|I don't get to Facebook very often, but this table support looks like my stack of physics books|
Just being there too triggered a memory of one of the first visits I made at the Astroimagers SIG, now over two years ago. I met Dave Kodama there and he offered some good advice and encouragement and at one point answered my question if amateurs can take images of satellites in geosynchronous orbit? Yes, they can he said and showed me some of his images. Well, I was quite excited by this and set out to do the same thing myself. If you're interested in part of that story, check out the blog post of January 15, 2015. Anyway, I decided that I should include Dave's website on my blog's recommended websites and you can find that website there too and check out some of his fantastic astroimages. Thanks for all of that, Dave!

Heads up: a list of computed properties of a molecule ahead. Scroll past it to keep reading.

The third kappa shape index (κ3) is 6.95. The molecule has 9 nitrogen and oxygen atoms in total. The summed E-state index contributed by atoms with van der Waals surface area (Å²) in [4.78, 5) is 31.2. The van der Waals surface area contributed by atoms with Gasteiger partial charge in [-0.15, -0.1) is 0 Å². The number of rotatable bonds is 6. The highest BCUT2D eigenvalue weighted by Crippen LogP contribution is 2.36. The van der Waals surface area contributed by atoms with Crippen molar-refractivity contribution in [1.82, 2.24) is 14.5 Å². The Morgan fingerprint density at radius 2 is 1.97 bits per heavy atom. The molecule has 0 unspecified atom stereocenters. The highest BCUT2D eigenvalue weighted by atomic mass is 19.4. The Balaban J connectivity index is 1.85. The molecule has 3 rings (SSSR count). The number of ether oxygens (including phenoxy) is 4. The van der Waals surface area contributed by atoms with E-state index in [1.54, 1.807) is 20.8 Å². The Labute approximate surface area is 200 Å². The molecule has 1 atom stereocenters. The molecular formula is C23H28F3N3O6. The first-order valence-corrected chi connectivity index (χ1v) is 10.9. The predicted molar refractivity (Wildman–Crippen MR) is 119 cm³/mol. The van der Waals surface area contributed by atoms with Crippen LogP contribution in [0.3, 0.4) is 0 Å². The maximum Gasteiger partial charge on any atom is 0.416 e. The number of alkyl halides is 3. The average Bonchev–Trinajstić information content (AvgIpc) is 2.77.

Finally, we should report on the LISA Spectrograph project that was started also over a year ago and is now back on course. I spent almost all of one morning plugging in all the cables and installing all of the software and drivers on my Surface Pro. Check out the photo of the desktop and cables.
|Palmia Observatory Resident Astronomer hooks up LISA Spectrograph cables for the first time|